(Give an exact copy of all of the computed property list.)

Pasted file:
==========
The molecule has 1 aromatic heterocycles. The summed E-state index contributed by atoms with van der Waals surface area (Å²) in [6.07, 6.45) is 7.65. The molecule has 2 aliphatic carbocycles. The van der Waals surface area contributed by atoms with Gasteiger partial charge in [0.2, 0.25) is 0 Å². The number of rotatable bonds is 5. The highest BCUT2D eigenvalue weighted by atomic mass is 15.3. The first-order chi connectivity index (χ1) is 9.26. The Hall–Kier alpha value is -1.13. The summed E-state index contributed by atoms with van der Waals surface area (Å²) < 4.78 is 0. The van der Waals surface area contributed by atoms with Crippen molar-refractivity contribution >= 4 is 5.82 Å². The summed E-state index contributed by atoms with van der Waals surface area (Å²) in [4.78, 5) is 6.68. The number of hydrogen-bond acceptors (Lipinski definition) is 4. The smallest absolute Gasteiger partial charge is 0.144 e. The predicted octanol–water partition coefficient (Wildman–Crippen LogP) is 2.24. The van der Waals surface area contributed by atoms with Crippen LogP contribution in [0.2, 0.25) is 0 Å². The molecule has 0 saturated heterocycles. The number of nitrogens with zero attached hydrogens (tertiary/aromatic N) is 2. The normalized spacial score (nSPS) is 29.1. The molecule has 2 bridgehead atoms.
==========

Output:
The molecule has 1 aromatic heterocycles. The summed E-state index contributed by atoms with van der Waals surface area (Å²) in [6.07, 6.45) is 7.65. The molecule has 2 aliphatic carbocycles. The van der Waals surface area contributed by atoms with Gasteiger partial charge in [0.2, 0.25) is 0 Å². The number of rotatable bonds is 5. The highest BCUT2D eigenvalue weighted by atomic mass is 15.3. The first-order chi connectivity index (χ1) is 9.26. The Hall–Kier alpha value is -1.13. The summed E-state index contributed by atoms with van der Waals surface area (Å²) < 4.78 is 0. The van der Waals surface area contributed by atoms with Crippen molar-refractivity contribution >= 4 is 5.82 Å². The summed E-state index contributed by atoms with van der Waals surface area (Å²) in [4.78, 5) is 6.68. The number of hydrogen-bond acceptors (Lipinski definition) is 4. The smallest absolute Gasteiger partial charge is 0.144 e. The predicted octanol–water partition coefficient (Wildman–Crippen LogP) is 2.24. The van der Waals surface area contributed by atoms with Crippen LogP contribution in [0.2, 0.25) is 0 Å². The molecule has 0 saturated heterocycles. The number of nitrogens with zero attached hydrogens (tertiary/aromatic N) is 2. The normalized spacial score (nSPS) is 29.1. The molecule has 2 bridgehead atoms.